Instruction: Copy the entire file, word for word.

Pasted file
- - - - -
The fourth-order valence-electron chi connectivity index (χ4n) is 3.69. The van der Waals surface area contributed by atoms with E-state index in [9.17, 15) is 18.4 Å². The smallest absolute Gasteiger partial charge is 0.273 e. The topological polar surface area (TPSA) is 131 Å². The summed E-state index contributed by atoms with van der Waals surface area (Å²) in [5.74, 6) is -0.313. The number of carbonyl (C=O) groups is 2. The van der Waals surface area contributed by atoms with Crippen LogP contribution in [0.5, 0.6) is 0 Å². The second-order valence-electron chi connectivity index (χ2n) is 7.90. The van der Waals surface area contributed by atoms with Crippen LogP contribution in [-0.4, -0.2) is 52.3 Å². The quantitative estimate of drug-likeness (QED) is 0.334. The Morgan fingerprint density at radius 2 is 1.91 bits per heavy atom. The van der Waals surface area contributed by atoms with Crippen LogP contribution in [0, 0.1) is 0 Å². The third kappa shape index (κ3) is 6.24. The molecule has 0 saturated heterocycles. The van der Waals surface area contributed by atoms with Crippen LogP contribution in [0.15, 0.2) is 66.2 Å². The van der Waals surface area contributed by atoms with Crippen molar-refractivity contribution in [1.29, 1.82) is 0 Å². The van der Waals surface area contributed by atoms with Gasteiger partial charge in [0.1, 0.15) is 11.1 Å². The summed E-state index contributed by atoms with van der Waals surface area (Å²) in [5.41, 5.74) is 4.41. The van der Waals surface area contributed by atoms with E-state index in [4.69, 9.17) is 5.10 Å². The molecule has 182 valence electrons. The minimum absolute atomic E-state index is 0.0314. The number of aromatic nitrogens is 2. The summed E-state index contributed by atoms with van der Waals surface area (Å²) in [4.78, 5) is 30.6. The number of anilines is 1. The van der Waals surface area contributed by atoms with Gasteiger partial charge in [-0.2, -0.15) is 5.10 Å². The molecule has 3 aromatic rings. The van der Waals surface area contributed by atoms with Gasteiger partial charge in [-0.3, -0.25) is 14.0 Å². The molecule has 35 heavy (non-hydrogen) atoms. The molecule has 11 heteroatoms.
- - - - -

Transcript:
The fourth-order valence-electron chi connectivity index (χ4n) is 3.69. The van der Waals surface area contributed by atoms with E-state index in [9.17, 15) is 18.4 Å². The smallest absolute Gasteiger partial charge is 0.273 e. The topological polar surface area (TPSA) is 131 Å². The summed E-state index contributed by atoms with van der Waals surface area (Å²) in [5.74, 6) is -0.313. The number of carbonyl (C=O) groups is 2. The van der Waals surface area contributed by atoms with Crippen LogP contribution in [0.5, 0.6) is 0 Å². The second-order valence-electron chi connectivity index (χ2n) is 7.90. The van der Waals surface area contributed by atoms with Crippen LogP contribution in [-0.4, -0.2) is 52.3 Å². The quantitative estimate of drug-likeness (QED) is 0.334. The Morgan fingerprint density at radius 2 is 1.91 bits per heavy atom. The van der Waals surface area contributed by atoms with Crippen LogP contribution in [0, 0.1) is 0 Å². The third kappa shape index (κ3) is 6.24. The molecule has 0 saturated heterocycles. The van der Waals surface area contributed by atoms with Crippen LogP contribution in [0.15, 0.2) is 66.2 Å². The van der Waals surface area contributed by atoms with Crippen molar-refractivity contribution in [1.29, 1.82) is 0 Å². The van der Waals surface area contributed by atoms with Gasteiger partial charge in [0.1, 0.15) is 11.1 Å². The summed E-state index contributed by atoms with van der Waals surface area (Å²) in [5.41, 5.74) is 4.41. The van der Waals surface area contributed by atoms with E-state index in [4.69, 9.17) is 5.10 Å². The molecule has 182 valence electrons. The minimum absolute atomic E-state index is 0.0314. The number of aromatic nitrogens is 2. The summed E-state index contributed by atoms with van der Waals surface area (Å²) in [4.78, 5) is 30.6. The number of anilines is 1. The van der Waals surface area contributed by atoms with Gasteiger partial charge in [-0.2, -0.15) is 5.10 Å². The molecule has 3 aromatic rings. The van der Waals surface area contributed by atoms with Gasteiger partial charge in [-0.3, -0.25) is 14.0 Å². The molecule has 35 heavy (non-hydrogen) atoms. The molecule has 11 heteroatoms.